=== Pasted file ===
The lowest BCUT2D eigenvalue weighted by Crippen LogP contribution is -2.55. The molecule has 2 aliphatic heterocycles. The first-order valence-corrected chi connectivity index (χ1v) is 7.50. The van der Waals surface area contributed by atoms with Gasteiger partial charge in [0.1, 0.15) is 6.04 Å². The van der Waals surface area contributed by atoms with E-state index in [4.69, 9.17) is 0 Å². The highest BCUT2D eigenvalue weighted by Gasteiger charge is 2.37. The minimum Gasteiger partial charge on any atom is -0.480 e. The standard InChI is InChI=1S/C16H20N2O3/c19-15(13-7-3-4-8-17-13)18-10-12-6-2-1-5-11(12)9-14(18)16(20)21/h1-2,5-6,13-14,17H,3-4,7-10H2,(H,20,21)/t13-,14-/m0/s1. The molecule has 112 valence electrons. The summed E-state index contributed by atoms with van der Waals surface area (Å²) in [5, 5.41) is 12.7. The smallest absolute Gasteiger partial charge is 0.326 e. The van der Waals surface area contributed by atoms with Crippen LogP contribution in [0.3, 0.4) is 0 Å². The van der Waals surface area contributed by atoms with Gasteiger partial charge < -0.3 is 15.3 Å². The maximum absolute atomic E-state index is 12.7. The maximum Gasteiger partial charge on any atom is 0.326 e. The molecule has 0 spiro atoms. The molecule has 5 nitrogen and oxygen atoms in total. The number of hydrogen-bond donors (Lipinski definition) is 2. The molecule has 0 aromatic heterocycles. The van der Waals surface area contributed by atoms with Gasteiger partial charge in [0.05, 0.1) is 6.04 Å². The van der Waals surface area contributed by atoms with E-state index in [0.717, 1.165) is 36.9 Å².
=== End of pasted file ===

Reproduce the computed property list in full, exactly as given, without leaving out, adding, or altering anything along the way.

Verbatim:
The lowest BCUT2D eigenvalue weighted by Crippen LogP contribution is -2.55. The molecule has 2 aliphatic heterocycles. The first-order valence-corrected chi connectivity index (χ1v) is 7.50. The van der Waals surface area contributed by atoms with Gasteiger partial charge in [0.1, 0.15) is 6.04 Å². The van der Waals surface area contributed by atoms with E-state index in [4.69, 9.17) is 0 Å². The highest BCUT2D eigenvalue weighted by Gasteiger charge is 2.37. The minimum Gasteiger partial charge on any atom is -0.480 e. The standard InChI is InChI=1S/C16H20N2O3/c19-15(13-7-3-4-8-17-13)18-10-12-6-2-1-5-11(12)9-14(18)16(20)21/h1-2,5-6,13-14,17H,3-4,7-10H2,(H,20,21)/t13-,14-/m0/s1. The molecule has 112 valence electrons. The summed E-state index contributed by atoms with van der Waals surface area (Å²) in [5, 5.41) is 12.7. The smallest absolute Gasteiger partial charge is 0.326 e. The van der Waals surface area contributed by atoms with Crippen LogP contribution in [0.3, 0.4) is 0 Å². The van der Waals surface area contributed by atoms with Gasteiger partial charge < -0.3 is 15.3 Å². The maximum absolute atomic E-state index is 12.7. The maximum Gasteiger partial charge on any atom is 0.326 e. The molecule has 0 spiro atoms. The molecule has 5 nitrogen and oxygen atoms in total. The number of hydrogen-bond donors (Lipinski definition) is 2. The molecule has 0 aromatic heterocycles. The van der Waals surface area contributed by atoms with Gasteiger partial charge in [0.05, 0.1) is 6.04 Å². The van der Waals surface area contributed by atoms with E-state index in [0.717, 1.165) is 36.9 Å².